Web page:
Documentation should appear to the reader as being written by one single person. Uniformity reduces the chance of astonishment. The principles applies to all areas of documentation, including style and organization.
A program should follow the `Law of Least Astonishment'. What is this law? It is simply that the program should always respond to the user in the way that astonishes him least.Geoffrey James. The Tao of Programming. 1987
People are part of the system. The design should match the user's experience, expectations, and mental models.J. H. Saltzer, Frans Kaashoek. Principles of computer system design: an introduction. 2009
Same things should be handled the same. Similar things should be handled similar. This way readers have an easier job to locate the information they are looking for.
Readers expect a common structure for documents and the documentation. Diagrams and language should be similar throughout the documentation.
Consistency increases the predictability and reduce distraction. Systems following this principle are easier to learn.
The following practices are related to this principle.
- Organize content by keywords.
- Describe Content
- To make it easier for readers to determine the relevance of a document, there should be short description for each document.
- Document State
- To set the expectation right it is useful to communicate the state of each document to the collaborating authors and the readers.
- Employ a Style Guide
- All publishing organizations define a style guide for their published information. Such a guide supports teams to write in a similar tone, making it easier for readers to digest the information.
- Know your Mission
- Use charters to define the purpose and benefit of each document. State the expectation of the stakeholders involved.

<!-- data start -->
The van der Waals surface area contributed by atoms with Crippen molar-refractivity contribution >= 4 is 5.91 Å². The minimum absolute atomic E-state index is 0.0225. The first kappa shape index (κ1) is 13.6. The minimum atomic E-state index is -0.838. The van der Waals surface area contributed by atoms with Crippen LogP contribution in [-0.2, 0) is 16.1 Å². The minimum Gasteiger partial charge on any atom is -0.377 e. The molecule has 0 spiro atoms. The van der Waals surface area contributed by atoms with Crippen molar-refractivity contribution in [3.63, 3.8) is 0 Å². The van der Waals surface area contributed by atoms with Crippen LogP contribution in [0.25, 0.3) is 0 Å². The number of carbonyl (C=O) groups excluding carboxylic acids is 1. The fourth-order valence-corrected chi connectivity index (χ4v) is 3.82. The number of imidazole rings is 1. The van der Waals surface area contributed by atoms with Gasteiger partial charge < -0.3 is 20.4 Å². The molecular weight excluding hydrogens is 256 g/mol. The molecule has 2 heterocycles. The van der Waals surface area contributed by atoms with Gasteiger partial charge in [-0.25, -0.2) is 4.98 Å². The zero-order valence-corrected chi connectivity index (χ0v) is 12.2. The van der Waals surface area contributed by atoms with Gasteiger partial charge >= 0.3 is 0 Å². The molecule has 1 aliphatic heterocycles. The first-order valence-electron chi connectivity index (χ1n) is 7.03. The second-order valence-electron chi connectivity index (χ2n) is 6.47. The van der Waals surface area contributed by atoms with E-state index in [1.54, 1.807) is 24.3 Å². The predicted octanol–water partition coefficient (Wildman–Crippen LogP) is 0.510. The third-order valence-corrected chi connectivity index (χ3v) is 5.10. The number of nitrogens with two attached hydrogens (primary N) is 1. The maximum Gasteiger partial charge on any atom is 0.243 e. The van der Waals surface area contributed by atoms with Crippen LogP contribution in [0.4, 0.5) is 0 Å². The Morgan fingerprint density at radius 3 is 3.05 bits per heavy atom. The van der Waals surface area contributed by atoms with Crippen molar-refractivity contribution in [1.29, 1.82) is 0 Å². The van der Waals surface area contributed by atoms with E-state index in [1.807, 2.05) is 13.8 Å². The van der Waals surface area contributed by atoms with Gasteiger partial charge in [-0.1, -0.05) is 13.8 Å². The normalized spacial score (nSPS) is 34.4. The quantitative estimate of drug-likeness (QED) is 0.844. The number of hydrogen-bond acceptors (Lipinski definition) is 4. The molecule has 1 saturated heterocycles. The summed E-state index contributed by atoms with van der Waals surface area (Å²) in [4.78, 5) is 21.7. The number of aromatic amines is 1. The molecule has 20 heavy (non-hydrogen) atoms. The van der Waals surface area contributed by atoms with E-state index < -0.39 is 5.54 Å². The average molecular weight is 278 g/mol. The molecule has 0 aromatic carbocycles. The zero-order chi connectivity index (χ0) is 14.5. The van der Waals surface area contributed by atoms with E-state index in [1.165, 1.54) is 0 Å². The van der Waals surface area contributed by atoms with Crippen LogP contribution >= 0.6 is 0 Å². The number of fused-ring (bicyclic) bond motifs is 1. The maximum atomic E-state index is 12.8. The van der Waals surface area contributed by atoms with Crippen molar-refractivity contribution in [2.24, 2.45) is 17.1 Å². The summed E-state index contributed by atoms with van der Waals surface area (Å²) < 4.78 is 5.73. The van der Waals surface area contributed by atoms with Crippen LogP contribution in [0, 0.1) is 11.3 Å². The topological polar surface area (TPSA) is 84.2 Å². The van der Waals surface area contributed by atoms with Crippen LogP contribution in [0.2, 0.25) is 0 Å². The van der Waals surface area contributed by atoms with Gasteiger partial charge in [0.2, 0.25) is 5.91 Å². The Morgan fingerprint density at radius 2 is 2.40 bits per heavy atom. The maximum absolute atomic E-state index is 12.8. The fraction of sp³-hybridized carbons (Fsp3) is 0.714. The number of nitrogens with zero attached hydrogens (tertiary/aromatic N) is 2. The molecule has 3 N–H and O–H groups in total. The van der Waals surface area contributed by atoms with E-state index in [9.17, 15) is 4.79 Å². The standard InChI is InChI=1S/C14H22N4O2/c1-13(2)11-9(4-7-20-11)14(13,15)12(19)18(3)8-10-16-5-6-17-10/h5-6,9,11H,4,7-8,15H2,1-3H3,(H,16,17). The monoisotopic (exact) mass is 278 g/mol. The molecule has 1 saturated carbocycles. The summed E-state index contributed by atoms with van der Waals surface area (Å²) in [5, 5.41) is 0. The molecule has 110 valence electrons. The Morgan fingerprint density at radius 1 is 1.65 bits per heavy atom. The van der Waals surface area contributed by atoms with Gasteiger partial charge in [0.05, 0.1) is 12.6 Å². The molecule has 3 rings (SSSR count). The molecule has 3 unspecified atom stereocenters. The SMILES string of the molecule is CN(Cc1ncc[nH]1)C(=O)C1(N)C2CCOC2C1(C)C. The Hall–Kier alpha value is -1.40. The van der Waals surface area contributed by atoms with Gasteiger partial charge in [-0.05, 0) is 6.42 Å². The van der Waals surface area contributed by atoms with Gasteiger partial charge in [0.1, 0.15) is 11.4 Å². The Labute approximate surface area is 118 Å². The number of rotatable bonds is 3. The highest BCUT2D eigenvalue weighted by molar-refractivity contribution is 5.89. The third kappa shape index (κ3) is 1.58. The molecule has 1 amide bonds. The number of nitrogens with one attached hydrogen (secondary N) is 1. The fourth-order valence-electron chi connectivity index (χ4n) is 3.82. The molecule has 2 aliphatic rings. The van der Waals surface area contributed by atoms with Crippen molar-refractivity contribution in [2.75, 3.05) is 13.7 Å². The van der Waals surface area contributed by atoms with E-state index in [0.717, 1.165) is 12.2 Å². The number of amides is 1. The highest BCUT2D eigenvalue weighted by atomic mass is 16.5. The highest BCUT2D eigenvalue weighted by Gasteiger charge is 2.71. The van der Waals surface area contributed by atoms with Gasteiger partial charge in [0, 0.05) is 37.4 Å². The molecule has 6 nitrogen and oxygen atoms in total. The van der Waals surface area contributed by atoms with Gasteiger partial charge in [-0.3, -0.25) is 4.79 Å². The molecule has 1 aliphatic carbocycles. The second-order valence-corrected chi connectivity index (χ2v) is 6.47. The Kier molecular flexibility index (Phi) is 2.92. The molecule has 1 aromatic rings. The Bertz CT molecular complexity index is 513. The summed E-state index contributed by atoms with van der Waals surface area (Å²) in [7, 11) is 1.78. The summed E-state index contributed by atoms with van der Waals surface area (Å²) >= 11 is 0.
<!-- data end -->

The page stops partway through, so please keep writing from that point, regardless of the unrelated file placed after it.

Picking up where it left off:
- Maintain a Glossary
- To enforce a common understanding of the domain, a glossary should define the terms important for the project. This also supports the ubiquitous language and makes sure nobody is left behind.
- Make Reader feel Home
- Communicate in a way expected by the reader.
- No Noise
- Do not render text to the reader that has no information value.
- Single Point of Access
- Users require a single point of access to all information relevant for a project.
- Standard Layout
- A standard layout makes it easier for new members of a team to find information. A standard layout is project independent and is typically defined by an organisation.
- Use Templates
- Define a basic structure for all artifacts of a given type. Readers will have an easier job on finding and learning about the information in your documentation.
The following principles are related to this principle.
- DRY Principle
- Redundant information is hard to maintain, keeping it in-sync. Therefore strive for reducing redundancy by defining one authoritative location for each piece of information.
- KISS Principle
- Keep your documentation simple. Assume that authors have relevant information for the project in their mind, but not necessarily the skills and resources to communicate it. Therefore make it very simply and joyful for them to share their expertise.
- Law of Demeter
- Documents should not reference details in other documents that may change without notice.
- Open Closed Principle
- Be open for extension, closed for modification.
- Self Documentation Principle
- There should either be no need for additional documentation for an artifact or that documentation should be as close as possible to the artifact. This make it more probable that the documentation changes with the artifact and therefore keeps up-to-date.
- Separation of Concerns
- Reduce the amount of documents with overlapping information. Also divide the concerns regarding the formatting and - as far as possible - the structure from the content. Whenever there are different aspects, consider if handling them independently would make things easier.
- Single Responsibility Principle
- A document should focus to answer one question. This way documents can be more easily reused and combined.
- Stable Dependencies Principle
- A document should only reference documents that are not less stable than itself.
- YAGNI Principle
- Assume that an information is not needed to be written down unless proven otherwise.
More information on this principle.